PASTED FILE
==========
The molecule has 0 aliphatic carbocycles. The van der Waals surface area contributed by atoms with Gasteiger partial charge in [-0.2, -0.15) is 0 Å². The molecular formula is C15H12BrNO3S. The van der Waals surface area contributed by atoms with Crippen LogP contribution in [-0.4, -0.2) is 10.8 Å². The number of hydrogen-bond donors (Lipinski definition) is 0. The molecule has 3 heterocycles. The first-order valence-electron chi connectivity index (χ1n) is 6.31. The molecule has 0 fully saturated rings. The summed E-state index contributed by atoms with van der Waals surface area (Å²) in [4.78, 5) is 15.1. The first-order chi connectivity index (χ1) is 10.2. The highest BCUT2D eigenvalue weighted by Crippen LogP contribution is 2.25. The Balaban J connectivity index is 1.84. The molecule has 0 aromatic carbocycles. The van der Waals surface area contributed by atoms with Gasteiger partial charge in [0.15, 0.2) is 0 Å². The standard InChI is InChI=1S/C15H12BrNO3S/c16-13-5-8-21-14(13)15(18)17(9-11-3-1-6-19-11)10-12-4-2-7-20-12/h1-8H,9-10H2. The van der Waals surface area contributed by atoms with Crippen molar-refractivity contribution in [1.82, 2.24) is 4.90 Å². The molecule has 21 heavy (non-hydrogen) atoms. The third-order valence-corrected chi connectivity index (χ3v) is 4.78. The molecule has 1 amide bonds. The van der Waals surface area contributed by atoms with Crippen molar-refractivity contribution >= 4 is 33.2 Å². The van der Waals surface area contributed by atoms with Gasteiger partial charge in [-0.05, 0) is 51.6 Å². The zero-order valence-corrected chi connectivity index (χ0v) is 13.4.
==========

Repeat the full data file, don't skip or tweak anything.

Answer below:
The molecule has 0 aliphatic carbocycles. The van der Waals surface area contributed by atoms with Gasteiger partial charge in [-0.2, -0.15) is 0 Å². The molecular formula is C15H12BrNO3S. The van der Waals surface area contributed by atoms with Crippen LogP contribution in [-0.4, -0.2) is 10.8 Å². The number of hydrogen-bond donors (Lipinski definition) is 0. The molecule has 3 heterocycles. The first-order valence-electron chi connectivity index (χ1n) is 6.31. The molecule has 0 fully saturated rings. The summed E-state index contributed by atoms with van der Waals surface area (Å²) in [4.78, 5) is 15.1. The first-order chi connectivity index (χ1) is 10.2. The highest BCUT2D eigenvalue weighted by Crippen LogP contribution is 2.25. The Balaban J connectivity index is 1.84. The molecule has 0 aromatic carbocycles. The van der Waals surface area contributed by atoms with Gasteiger partial charge in [0.15, 0.2) is 0 Å². The standard InChI is InChI=1S/C15H12BrNO3S/c16-13-5-8-21-14(13)15(18)17(9-11-3-1-6-19-11)10-12-4-2-7-20-12/h1-8H,9-10H2. The van der Waals surface area contributed by atoms with Crippen molar-refractivity contribution in [1.82, 2.24) is 4.90 Å². The molecule has 21 heavy (non-hydrogen) atoms. The third-order valence-corrected chi connectivity index (χ3v) is 4.78. The molecule has 1 amide bonds. The van der Waals surface area contributed by atoms with Crippen molar-refractivity contribution >= 4 is 33.2 Å². The van der Waals surface area contributed by atoms with Gasteiger partial charge in [-0.05, 0) is 51.6 Å². The zero-order valence-corrected chi connectivity index (χ0v) is 13.4.